• Knowledge of Materials. Welders must possess a strong understanding of metals and equipment, and show proof of experience using them.
• Numeracy. Welders are expected to use a lot of numbers regarding measuring, checking bills, estimating weights, calculating costs, and solving spatial problems.
• Writing. Writing skills are needed to successfully complete invoice reports for employees and material use, complete daily logs, complete incident reports, and outline safety guidelines.
• Communication. Exceptional communication skills are a must for welders. They must be able to clearly discuss assignments and explain welding designs to customers, give directions to those picking up and dropping off materials, and compare measurements with a partner when calculating a building or structure.
• Working with Others. Welders should be able to work independently and with other people as well. They are responsible for orienting new employees, informing and demonstrating how to perform a task to other workers, and participating in formal discussions about work processes that bring improvements.
Becoming a Welder
A high school diploma or equivalent in combination with vocational or technical education is typically required to become a welder. Taking courses in blueprint reading, mechanical drawing, and shop mathematics contributes to formal technical training. While many employers are willing to hire inexperienced workers and give them on-the-job training, those who have been through training and credentialing programs are still preferred.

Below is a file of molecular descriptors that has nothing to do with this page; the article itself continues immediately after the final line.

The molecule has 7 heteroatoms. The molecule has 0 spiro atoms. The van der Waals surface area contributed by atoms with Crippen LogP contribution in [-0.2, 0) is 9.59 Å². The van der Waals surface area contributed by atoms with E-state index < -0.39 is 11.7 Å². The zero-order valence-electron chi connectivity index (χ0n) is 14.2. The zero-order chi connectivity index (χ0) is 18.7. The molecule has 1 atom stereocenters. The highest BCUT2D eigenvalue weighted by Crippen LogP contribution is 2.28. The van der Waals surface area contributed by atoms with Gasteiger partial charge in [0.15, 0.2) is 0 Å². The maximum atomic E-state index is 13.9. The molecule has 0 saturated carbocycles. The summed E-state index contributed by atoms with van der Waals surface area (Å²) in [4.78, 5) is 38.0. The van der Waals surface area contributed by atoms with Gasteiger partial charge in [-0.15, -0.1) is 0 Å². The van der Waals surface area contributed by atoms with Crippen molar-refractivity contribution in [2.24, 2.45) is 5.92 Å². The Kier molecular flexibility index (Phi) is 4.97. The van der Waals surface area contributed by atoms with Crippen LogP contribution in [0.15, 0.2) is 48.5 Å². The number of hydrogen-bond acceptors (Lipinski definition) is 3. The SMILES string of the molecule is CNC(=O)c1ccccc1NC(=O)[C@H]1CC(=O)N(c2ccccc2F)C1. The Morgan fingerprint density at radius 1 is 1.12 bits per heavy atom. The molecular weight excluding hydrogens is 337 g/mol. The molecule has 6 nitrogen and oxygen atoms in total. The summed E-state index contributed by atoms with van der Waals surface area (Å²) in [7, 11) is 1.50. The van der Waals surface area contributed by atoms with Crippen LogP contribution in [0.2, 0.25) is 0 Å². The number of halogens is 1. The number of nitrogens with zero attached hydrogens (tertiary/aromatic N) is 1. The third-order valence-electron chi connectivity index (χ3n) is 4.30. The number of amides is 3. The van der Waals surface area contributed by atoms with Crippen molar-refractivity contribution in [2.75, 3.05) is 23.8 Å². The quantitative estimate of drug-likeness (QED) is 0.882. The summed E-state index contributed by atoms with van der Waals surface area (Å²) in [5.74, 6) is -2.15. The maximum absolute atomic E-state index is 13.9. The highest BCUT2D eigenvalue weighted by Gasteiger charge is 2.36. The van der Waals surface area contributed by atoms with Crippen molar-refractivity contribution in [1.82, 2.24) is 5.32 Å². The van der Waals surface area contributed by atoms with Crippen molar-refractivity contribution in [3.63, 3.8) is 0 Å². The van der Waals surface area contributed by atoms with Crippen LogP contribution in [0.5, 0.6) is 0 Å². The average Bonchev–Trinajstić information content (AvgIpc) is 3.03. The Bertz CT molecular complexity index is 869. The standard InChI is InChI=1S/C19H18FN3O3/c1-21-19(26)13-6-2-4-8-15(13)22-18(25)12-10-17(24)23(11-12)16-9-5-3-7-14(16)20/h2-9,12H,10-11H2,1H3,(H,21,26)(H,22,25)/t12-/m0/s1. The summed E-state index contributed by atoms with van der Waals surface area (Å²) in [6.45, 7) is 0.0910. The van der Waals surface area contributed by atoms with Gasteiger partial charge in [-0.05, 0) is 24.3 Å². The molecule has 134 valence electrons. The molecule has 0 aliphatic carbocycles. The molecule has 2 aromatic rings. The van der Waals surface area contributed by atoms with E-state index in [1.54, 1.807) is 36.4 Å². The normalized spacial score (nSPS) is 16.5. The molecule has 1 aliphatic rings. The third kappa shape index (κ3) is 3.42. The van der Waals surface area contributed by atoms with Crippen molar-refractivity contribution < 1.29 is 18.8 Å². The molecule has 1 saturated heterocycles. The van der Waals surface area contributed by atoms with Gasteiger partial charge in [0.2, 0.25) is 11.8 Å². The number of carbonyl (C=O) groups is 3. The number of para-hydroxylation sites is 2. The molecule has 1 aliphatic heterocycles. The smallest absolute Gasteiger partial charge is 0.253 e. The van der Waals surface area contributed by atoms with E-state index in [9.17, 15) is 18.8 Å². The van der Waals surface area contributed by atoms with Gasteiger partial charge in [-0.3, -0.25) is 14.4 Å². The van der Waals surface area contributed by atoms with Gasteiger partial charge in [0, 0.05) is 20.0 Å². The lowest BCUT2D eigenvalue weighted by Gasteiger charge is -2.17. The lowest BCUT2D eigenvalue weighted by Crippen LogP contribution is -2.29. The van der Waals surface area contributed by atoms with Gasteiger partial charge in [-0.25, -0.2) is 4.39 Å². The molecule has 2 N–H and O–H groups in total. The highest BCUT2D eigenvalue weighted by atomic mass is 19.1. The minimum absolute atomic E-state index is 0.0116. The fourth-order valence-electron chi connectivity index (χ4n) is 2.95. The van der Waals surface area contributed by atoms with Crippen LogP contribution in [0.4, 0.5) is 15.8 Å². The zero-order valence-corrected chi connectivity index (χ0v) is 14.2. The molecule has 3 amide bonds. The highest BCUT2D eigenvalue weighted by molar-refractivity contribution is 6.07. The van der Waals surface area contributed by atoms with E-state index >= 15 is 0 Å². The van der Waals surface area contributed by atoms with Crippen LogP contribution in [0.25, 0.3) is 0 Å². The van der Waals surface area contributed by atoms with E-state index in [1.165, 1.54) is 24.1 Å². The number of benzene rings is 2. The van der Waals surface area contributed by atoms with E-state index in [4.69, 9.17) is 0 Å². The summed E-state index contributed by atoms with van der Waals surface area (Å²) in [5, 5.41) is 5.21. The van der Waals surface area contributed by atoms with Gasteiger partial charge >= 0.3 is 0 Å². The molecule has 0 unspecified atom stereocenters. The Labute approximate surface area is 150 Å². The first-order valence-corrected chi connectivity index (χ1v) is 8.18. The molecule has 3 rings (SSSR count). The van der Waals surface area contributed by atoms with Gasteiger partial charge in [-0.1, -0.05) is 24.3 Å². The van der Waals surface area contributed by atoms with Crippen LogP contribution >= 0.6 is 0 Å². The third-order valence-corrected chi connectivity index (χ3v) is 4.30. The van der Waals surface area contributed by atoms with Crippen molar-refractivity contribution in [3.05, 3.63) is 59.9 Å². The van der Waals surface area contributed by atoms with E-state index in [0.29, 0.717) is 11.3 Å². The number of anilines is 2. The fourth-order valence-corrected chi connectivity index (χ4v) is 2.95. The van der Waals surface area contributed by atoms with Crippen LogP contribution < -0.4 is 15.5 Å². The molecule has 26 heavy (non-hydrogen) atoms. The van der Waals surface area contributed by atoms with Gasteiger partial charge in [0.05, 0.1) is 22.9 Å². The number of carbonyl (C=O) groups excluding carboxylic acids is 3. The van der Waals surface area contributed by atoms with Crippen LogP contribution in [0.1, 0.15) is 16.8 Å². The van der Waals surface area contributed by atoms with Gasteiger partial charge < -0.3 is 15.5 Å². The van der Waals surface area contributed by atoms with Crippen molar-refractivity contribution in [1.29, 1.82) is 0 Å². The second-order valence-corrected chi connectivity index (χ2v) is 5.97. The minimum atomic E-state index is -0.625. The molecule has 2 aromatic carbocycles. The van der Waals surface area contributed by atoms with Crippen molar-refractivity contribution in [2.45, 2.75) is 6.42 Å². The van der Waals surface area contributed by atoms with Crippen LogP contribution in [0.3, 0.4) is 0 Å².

Qualifications and Training
Depending upon the type of welding work one wishes to do, there are several different certifications welders can obtain. Certifications through the American Welding Society (AWS), American Petroleum Institute (API), and the American Society of Mechanical Engineers (ASME) offer various pathways towards specific job opportunities.
Some states’ welder job description requires a welder license in addition to the certification, such as those of New York or Los Angeles. Those looking to work on a state or federal government project must check with their employer for specific welding certification or licensing requirements.
As stated before, taking certain courses in high school such as chemistry and metallurgy contributes to technical training. Attending vocational or technical schools that offer hands-on training and experience is ideal for those looking to get into the field of welding.